Really big iPod to lend new meaning to human existence

The liveblogs by the Times and, especially, Macworld are the way to go for details. I thought it’d be nothing more than an iPod Touch with Kindle support built in, which would have doomed it to be merely a supplement to one’s laptop or desktop. (Why not simply get a Kindle instead?) Turns out it is an iPod Touch with Kindle support — they’re partnering with Amazon on something called “iBooks” — but it also includes the iWork suite to let you do things like word processing and spreadsheets. That makes it less of a supplement than a full-blown replacement device. Intriguing.

Price? That’s the big news. Macworld:

$499 for 16GB is the base model. For 32GB it’s $100 more, for another $100 you get 64GB of storage. The 3G models cost an extra $130 to build in radios. $629, $729, $829. These are the six models. The most expensive model is just $829. Unbelievable price.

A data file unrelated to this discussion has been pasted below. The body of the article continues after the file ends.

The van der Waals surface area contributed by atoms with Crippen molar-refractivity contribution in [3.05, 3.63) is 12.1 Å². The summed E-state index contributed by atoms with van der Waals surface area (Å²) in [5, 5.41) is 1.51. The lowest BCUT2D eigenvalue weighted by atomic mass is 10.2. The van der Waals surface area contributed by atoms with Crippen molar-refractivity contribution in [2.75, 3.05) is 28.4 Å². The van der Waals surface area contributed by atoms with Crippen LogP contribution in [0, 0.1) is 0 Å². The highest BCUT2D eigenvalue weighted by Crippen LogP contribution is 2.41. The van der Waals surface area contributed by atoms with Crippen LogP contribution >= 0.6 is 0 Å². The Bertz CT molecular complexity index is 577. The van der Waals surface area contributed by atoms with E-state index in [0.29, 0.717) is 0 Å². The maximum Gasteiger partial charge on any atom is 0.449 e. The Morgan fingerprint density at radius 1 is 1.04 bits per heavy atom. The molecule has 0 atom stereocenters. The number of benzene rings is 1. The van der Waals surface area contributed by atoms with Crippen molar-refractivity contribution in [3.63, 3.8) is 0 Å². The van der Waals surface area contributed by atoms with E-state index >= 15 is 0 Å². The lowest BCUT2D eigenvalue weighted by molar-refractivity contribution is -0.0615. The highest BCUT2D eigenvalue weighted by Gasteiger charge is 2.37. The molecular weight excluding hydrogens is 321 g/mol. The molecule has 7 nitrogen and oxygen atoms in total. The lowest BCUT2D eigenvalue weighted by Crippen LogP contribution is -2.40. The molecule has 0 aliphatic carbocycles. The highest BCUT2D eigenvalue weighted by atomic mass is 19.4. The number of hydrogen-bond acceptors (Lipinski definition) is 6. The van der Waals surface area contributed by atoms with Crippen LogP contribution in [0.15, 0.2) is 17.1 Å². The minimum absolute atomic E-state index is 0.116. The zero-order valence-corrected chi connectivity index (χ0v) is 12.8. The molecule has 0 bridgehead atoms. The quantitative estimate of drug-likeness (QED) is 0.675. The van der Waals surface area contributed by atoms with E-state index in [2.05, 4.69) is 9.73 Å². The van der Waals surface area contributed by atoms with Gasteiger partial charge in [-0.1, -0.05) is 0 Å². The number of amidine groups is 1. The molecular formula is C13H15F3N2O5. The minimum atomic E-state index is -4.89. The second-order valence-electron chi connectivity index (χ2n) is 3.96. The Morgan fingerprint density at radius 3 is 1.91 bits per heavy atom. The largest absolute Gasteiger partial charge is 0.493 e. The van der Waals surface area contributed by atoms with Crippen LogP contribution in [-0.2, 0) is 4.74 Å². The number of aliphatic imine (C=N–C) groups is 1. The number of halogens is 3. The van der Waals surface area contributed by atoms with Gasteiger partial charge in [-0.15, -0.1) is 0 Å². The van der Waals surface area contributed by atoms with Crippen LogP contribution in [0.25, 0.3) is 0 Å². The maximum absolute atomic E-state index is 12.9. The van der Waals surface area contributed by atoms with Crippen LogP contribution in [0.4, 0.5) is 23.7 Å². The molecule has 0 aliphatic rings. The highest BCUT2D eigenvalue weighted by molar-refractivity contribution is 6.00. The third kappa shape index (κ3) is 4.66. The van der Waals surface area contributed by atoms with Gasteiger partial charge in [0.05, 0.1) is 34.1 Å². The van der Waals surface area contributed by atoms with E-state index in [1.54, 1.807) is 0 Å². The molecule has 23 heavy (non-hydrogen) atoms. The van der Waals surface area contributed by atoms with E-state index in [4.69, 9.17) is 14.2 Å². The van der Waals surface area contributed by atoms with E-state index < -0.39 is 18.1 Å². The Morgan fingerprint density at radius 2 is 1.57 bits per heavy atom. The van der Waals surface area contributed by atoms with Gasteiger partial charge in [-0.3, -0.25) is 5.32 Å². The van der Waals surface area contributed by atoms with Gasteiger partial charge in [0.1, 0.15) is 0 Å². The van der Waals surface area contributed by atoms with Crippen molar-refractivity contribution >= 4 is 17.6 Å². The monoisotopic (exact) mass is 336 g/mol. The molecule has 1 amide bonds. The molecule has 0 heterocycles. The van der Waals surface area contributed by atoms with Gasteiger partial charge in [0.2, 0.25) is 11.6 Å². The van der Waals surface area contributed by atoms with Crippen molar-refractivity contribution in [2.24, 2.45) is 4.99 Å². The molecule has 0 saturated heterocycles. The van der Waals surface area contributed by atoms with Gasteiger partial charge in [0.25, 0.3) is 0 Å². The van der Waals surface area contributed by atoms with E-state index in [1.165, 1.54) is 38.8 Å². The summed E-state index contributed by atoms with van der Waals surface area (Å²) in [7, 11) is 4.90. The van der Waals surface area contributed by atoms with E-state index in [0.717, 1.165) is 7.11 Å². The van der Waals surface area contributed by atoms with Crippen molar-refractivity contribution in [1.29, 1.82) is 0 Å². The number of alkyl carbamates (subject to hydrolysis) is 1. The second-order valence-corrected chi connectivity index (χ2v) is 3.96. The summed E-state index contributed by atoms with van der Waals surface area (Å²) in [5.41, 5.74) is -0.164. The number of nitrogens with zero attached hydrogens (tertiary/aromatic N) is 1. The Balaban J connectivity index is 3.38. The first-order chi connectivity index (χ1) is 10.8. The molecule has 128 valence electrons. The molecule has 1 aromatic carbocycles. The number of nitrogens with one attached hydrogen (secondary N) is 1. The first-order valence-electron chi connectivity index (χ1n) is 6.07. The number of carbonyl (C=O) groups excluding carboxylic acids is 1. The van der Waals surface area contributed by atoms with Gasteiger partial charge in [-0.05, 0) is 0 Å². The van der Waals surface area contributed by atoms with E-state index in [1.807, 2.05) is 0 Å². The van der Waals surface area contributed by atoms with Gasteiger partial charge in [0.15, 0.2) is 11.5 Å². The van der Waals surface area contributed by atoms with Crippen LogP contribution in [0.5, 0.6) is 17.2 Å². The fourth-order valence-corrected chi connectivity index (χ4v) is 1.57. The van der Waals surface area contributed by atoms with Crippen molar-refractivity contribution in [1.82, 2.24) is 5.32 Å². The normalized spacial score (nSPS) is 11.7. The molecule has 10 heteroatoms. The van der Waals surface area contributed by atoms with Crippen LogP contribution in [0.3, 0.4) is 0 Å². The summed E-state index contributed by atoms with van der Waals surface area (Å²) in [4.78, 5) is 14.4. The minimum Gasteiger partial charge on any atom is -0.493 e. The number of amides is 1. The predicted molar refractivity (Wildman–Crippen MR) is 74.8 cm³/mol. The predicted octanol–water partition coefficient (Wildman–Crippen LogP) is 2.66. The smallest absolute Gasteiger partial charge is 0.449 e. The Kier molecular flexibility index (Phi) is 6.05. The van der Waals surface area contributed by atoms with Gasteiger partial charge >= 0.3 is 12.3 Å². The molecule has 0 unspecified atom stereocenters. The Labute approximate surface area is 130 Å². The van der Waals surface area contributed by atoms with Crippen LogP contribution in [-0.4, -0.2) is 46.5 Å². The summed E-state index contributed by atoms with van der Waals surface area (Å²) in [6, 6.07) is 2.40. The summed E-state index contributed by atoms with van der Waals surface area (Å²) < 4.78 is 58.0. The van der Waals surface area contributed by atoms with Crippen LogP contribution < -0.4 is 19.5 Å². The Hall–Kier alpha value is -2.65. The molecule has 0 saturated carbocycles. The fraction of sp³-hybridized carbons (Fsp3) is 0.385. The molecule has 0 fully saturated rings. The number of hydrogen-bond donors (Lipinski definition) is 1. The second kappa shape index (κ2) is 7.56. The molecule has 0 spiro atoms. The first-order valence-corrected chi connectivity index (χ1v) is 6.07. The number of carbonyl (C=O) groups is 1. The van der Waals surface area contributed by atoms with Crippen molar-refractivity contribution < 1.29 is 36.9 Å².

Worried about having to type at length on a touchscreen keyboard that isn’t necessarily conducive to thumb-typing? Don’t be: The docking station comes with a standalone traditional keyboard built in. (The Times’s liveblog has a photo of it.) They saved that detail, plus the news about the price, for the very end to reassure people that this is in fact being marketed as a really cheap alternative to the home computer rather than a really expensive glorified leisure device like the iPod or Kindle. In fact, have a look at the movement in Apple’s stock as the presser wore on and it became clear that they were going for something more ambitious and widely marketable than was previously thought. A 10-dollar swing in the span of 90 minutes.

So why won’t I buy one? Well, (a) I have no need for portability, (b) trying to blog all day on a 10-inch screen would leave me blind after a few months, and (c) ain’t no way I’m giving up my cable modem for 3G. But your mileage may vary. Plus, check out the photo of the app display at Macworld. Interactive onscreen game features while you watch? Dude.

Update: A good point from Andy Levy: How easy will it be to read books for hours on end on a backlit device?

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